Target Date Series from The Principal
Retirement is a Journey, not a Destination
A glide path is a representation of how we manage a series over time and how it becomes increasingly conservative as it nears the target date. Watch portfolio manager Jeff Tyler discuss the four key participant risks we take into consideration when constructing our glide path:
- Capital/market risk: the potential for loss of capital - this becomes more important as the investor and the portfolio approach the target date
- Inflation risk: the risk of losing real purchasing power over time
- Longevity risk: the risk of outliving your savings
- Shortfall risk: the risk of falling short of the retirement savings goal (not saving enough)
We understand that what is appropriate for an investor at age 65 may not be appropriate at age 85. Our "through retirement" approach continues to consider an investor's needs as they change while keeping the appropriate amount of risk in mind.
The images above are depictions of the Principal TrustSM Target Date glide path and the Principal LifeTime glide path. Each glide path shifts assets to traditionally more conservative investments as the target date approaches.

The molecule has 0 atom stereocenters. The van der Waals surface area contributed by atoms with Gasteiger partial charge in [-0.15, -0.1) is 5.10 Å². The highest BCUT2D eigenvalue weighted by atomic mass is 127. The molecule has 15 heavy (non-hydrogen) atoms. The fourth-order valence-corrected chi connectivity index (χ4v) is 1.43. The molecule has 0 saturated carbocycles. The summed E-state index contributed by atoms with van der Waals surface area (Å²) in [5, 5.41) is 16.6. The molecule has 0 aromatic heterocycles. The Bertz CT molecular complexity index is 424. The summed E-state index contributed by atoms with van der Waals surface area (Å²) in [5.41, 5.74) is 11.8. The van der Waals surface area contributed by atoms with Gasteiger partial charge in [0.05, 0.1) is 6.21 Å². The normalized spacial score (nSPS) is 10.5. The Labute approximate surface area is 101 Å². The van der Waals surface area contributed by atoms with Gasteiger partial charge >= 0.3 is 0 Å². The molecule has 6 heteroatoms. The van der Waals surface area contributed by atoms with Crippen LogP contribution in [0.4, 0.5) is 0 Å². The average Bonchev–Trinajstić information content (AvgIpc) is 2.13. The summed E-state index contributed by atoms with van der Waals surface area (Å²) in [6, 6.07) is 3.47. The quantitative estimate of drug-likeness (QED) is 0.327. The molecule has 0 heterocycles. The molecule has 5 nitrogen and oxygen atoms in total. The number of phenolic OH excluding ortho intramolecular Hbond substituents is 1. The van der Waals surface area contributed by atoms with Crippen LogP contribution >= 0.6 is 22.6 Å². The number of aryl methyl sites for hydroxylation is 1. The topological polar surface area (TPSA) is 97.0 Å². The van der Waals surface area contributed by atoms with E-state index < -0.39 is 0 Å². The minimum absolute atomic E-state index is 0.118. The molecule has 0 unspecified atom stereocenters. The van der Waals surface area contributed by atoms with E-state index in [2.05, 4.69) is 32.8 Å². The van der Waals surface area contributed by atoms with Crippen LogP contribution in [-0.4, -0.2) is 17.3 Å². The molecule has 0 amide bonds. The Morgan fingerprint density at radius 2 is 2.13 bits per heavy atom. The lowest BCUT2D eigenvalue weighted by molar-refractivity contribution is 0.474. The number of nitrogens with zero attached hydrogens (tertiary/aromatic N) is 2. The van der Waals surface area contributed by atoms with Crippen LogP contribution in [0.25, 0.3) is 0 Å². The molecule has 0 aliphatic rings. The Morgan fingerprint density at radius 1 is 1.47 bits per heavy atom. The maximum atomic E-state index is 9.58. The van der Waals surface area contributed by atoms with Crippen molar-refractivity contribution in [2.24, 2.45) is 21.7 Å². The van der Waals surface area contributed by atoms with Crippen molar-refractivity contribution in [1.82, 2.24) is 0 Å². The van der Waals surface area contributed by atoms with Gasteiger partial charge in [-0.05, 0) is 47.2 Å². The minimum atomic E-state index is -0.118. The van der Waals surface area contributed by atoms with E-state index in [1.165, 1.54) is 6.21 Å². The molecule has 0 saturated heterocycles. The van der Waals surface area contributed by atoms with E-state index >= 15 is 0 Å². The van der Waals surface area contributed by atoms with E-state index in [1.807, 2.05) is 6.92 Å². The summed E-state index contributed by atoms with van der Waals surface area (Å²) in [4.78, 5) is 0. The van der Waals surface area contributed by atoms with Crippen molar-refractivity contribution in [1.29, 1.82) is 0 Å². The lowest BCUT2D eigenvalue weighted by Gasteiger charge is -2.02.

No investment strategy, such as asset allocation or diversification, can guarantee a profit or protect against loss in periods of declining values.
Investors should carefully consider a mutual fund's investment objectives, risks, charges and expenses prior to investing. A prospectus, or summary prospectus if available, containing this and other information can be obtained by contacting a financial professional, visiting principal.com, or calling 1.800.547.7754. Read the prospectus carefully before investing.
Before directing retirement funds to a separate account, investors should carefully consider the investment objectives, risks, charges and expenses of the separate account as well as their individual risk tolerance, time horizon and goals. For additional information contact us at 1.800.547.7754 or by visiting principal.com
Investment options are subject to investment risk. Shares or unit values will fluctuate and investments, when redeemed, may be worth more or less than their original cost.
Asset allocation does not guarantee a profit or protect against a loss. Equity investment options involve greater risk, including heightened volatility, than fixed-income investment options. Fixed-income investment options are subject to interest rate risk, and their value will decline as interest rates rise. International and global investment options are subject to additional risk due to fluctuating exchange rates, foreign accounting and financial policies, and other economic and political environments. These risks are magnified in emerging markets.There is no guarantee that a target date investment will provide adequate income at or through retirement.